Planview Blog

Your path to business agility

Project Portfolio Management, Work Management for Teams

Advantages of Work and Resource Management Applications

Part 4: All for one and one for all

Published By Leyna O’Quinn
Advantages of Work and Resource Management Applications

“Embrace multiple work methods and integrate the various tools as needed, so people can work in the most effective way for the job.” – Jerry Manas

In part four of this series based on the Ventana Research whitepaper, “Five Ways to Increase Efficiency and Innovate Faster,” I will focus on the benefits of work and resource management applications for your organization and how you can select the right ones. If you missed any of the prior blogs in this series or simply want a refresher, feel free to click through the list below:

The Three Musketeers may tote the saying “all for one, and one for all,” but the same message applies to work and resource management applications. In order for the Musketeers to function as a group, each must bring their own strengths and they must be able to communicate effectively with one another. Their group simply wouldn’t be the same if each operated as their own separate entity.

Now, let’s tie this analogy to the business. Thirty-two percent of organizations surveyed by Ventana Research admitted to using spreadsheets alone for project planning; yet, 40% of those organizations also admitted that spreadsheets made it difficult to manage the project planning process. This makes sense, as spreadsheets are not effective collaboration tools—they are, in fact, error-prone and operate best as separate entities. So, while each department in your organization has its own needs and strengths, spreadsheets often make it more complex to manage work and resources and make business decisions.

Organizations need to move beyond traditional tools and spreadsheets by adopting a work and resource management approach that unifies a broad set of domains, making it easier to achieve business goals. WRM spans every class of work, resource, and organization, addressing the needs of teams, departments, and organizations.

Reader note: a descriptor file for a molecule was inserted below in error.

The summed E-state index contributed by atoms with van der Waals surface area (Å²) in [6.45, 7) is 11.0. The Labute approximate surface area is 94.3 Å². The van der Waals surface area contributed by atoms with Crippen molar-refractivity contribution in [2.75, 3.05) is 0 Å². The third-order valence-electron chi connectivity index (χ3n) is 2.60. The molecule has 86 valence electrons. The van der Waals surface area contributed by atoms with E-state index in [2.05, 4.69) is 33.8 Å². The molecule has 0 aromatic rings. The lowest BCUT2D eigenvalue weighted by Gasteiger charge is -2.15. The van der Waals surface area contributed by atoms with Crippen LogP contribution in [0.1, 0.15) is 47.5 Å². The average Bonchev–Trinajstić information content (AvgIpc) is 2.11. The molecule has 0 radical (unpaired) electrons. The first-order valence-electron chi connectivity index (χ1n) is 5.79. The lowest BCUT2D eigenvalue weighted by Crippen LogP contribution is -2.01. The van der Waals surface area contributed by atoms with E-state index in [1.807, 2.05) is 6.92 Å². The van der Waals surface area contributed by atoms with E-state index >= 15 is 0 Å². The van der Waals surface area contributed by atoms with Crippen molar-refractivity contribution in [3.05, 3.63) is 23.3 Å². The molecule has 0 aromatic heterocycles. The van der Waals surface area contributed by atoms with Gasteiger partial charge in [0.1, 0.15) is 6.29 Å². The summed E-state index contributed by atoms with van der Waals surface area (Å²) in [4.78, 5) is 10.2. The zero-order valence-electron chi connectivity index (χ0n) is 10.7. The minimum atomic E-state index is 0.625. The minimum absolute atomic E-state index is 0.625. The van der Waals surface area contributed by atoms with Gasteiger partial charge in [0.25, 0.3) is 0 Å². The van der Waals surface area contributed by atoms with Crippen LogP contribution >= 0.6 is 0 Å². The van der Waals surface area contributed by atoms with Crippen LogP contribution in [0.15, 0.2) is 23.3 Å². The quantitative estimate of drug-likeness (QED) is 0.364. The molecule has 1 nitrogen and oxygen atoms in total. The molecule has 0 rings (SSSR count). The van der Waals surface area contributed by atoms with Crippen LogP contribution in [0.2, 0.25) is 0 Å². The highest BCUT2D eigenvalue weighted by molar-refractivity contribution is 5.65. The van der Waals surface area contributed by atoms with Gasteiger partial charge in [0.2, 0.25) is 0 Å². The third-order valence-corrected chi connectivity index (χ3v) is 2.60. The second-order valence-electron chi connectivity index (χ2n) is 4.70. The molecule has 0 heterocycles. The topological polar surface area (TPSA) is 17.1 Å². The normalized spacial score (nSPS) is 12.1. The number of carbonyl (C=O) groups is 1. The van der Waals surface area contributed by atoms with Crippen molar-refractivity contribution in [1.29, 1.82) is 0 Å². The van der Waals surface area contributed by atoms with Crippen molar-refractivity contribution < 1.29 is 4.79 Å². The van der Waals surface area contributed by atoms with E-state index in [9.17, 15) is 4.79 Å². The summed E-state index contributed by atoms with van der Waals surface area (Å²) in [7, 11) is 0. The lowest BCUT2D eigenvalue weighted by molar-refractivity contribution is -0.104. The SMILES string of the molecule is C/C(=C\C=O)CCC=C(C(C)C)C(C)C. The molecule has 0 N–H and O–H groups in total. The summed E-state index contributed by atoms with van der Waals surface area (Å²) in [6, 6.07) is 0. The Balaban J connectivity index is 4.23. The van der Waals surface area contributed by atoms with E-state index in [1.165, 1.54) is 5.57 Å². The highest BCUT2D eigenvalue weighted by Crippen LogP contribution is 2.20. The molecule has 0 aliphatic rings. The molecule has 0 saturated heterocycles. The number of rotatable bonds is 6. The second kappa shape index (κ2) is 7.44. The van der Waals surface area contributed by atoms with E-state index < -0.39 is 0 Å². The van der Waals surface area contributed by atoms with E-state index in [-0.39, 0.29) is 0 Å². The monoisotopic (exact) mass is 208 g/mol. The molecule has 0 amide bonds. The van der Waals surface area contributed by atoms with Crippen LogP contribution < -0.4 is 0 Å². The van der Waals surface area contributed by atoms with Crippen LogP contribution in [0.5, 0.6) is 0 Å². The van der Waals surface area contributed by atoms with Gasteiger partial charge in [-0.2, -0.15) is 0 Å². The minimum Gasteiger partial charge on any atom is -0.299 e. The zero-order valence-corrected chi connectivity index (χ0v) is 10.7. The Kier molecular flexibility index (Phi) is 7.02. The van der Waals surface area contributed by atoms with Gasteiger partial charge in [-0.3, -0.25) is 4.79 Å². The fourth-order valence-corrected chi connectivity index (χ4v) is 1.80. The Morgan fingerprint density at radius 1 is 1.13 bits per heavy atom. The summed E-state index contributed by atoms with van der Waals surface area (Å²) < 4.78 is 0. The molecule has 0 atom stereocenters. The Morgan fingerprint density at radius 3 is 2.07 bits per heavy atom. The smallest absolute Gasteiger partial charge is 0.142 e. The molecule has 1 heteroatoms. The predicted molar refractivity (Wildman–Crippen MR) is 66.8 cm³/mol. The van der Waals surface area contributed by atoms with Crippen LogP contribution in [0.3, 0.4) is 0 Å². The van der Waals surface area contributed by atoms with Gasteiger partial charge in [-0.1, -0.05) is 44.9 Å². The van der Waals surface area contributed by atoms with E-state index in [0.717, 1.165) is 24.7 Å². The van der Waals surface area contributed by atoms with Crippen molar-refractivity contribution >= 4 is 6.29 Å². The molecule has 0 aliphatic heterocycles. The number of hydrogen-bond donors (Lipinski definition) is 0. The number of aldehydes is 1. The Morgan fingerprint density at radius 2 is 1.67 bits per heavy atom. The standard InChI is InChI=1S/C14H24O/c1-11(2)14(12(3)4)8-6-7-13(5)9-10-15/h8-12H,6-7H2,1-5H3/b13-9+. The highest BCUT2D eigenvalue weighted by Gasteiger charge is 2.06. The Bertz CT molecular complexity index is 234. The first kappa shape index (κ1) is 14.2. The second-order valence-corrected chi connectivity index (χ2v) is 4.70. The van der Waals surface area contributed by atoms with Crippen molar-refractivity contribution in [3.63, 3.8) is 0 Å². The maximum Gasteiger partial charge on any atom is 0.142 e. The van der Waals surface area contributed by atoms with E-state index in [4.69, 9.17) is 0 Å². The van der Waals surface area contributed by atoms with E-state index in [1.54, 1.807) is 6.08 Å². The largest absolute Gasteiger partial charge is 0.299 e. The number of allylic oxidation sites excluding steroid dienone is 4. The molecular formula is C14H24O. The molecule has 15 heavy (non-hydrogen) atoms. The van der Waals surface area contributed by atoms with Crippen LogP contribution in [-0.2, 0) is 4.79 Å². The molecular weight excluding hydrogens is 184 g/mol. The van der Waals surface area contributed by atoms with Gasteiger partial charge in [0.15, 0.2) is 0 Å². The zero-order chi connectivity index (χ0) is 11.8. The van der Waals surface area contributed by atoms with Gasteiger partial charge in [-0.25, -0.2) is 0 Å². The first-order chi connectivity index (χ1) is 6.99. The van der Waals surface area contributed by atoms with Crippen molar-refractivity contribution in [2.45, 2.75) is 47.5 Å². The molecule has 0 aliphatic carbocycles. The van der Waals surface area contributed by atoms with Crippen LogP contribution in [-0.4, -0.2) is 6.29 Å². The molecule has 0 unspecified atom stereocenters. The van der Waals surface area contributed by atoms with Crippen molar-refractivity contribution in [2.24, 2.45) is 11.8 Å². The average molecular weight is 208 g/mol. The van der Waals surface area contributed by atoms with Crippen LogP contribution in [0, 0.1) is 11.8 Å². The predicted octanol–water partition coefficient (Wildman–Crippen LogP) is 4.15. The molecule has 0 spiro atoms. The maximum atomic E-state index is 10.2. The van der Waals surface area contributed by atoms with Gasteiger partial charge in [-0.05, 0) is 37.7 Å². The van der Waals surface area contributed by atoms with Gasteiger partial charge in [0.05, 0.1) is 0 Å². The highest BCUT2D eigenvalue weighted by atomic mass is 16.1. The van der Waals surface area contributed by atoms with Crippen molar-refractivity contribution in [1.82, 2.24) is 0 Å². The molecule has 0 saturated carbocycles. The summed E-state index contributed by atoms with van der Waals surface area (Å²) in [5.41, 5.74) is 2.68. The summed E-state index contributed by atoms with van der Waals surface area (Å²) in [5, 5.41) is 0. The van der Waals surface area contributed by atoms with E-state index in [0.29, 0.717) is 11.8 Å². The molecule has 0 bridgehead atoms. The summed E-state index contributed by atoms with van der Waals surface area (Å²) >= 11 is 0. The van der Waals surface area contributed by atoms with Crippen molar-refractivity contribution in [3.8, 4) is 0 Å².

According to Ventana Research (and just as each of the Musketeers have specific strengths), below are three of the primary advantages of WRM:

  1. Collaboration—provide each department with an integrated view of all activities through an application that unifies work and resources. This enables teams to track project tasks, resource utilization, documents, and the overall portfolio. Currently, only 49% of organizations can collaborate across project plans, giving you the chance to really stand out.
  2. Mobility—consider mobile capabilities in your organization’s evaluation of software. Today, 40% of businesses use mobile technology for business planning, and it is only becoming more important as teams are becoming more geographically dispersed. Make sure your teams can track time and collaborate on work, at any time or place.
  3. Usability— “software that uses rigid project management methodologies cannot support the flexibility needed for WRM.” In choosing and integrating WRM applications, make sure there are capabilities for business analytics, as it is cited most often as critical for improving business planning. Without accurate and useful data, it will be difficult to make the best use of your work and resources.

These three advantages can become the WRM “Musketeers” of your organization. Not only will collaboration be easier and more effective, but you will also be able to improve speed of innovation and better align projects to strategic goals.

For more information, download the Ventana Research whitepaper, check out the whitepaper by Jerry Manas, “Charting Your Journey to Success in Today’s Technology Revolution.” To read the remaining blogs in this series, click through the list below:

Work and Resource Management is Now

Related Posts

Written by Leyna O’Quinn Sr. Content Strategist

Leyna O’Quinn is a Certified Scrum Master and Certified SAFe Agilist. She has been managing the Planview blog strategy for more than 7 years. She writes about portfolio and resource management, Lean and Agile delivery, project collaboration, innovation management, and enterprise architecture. She has more than 15 years of experience writing about technology, industry trends, and best practices. She earned a Bachelor of Science in Business with a concentration in Marketing.